NASA hit by a data breach: Sensitive employee data compromised

The US National Aeronautics and Space Administration (NASA) disclosed today that it had been hacked and personal data of current and former employees may have been compromised in a data breach that hit the US space agency in October, this year.

In an internal memo sent to all representatives, the agency said that an obscure intruder accessed one of its servers storing the personal information of present and previous employees. Social Security numbers were also compromised.

The agency revealed that it discovered the hack on October 23, right around two months ago. It is vague why the agency held up for about two months to notify representatives, however it is common for US law enforcement to ask hacked associations to delay notifying affected victims while they investigate an incident.

NASA affirmed that it was working with government cybersecurity accomplices “to examine the servers to determine the scope of the potential data exfiltration and identify potentially affected individuals.”

The US space agency still doesn’t know the scope of the rupture and the number of affected representatives. In its memo today, NASA said it was notifying all employees so that they could take countermeasures against conceivable fraud, as a safety measure.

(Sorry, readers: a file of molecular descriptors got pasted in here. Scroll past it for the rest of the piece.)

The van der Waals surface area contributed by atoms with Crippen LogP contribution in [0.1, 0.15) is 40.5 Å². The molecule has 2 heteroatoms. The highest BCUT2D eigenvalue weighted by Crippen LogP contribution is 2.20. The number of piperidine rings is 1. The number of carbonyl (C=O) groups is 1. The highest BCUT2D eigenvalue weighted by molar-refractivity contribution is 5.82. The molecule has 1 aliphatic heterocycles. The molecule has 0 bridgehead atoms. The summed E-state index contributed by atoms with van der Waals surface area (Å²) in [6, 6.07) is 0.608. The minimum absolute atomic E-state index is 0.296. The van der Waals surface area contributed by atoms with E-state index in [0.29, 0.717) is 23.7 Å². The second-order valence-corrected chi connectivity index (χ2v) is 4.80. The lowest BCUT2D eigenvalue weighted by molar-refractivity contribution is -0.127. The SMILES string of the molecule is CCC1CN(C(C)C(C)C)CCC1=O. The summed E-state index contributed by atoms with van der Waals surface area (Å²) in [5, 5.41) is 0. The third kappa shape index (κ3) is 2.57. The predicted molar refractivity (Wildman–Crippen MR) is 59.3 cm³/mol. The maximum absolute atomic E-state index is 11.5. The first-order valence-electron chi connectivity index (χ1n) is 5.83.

“Those NASA Civil Service employees who were on-boarded, separated from the agency, and/or transferred between Centers, from July 2006 to October 2018, may have been affected,” said Bob Gibbs, NASA Assistant Administrator, in the memo.

“Once identified, NASA will provide specific follow-up information to those employees, past and present, whose PII was affected, to include offering identity protection services and related resources, as appropriate,” he said.

“This process will take time. The ongoing investigation is a top agency priority, with senior leadership actively involved,” Gibbs said. NASA additionally stated that it doesn’t believe that any of its missions were jeopardized by the hack.

The US space agency likewise endured comparative security rupture in 2016 when a hacker group, known as AnonSec, dumped over 250GB of information stolen from NASA. It incorporated the names, email address and phone numbers of more than 2000 NASA representatives, alongside flight logs and videos recorded by NASA aircrafts. Maybe most alarmingly, AnonSec was able to alter the flight path of one of Global Hawk NASA drones before the ground crew were able to correct the flight path by accessing the drone through satellites.

Action needed

We need to find out about a Data attack in a government department or agency on a very normal premise. NASA ought to utilize frameworks that guarantee only their authorized personnel are able to access their systems, even if they have prior knowledge of the network. Incorporating strong Identity Management using biometrics would be one manner by which this could be accomplished.

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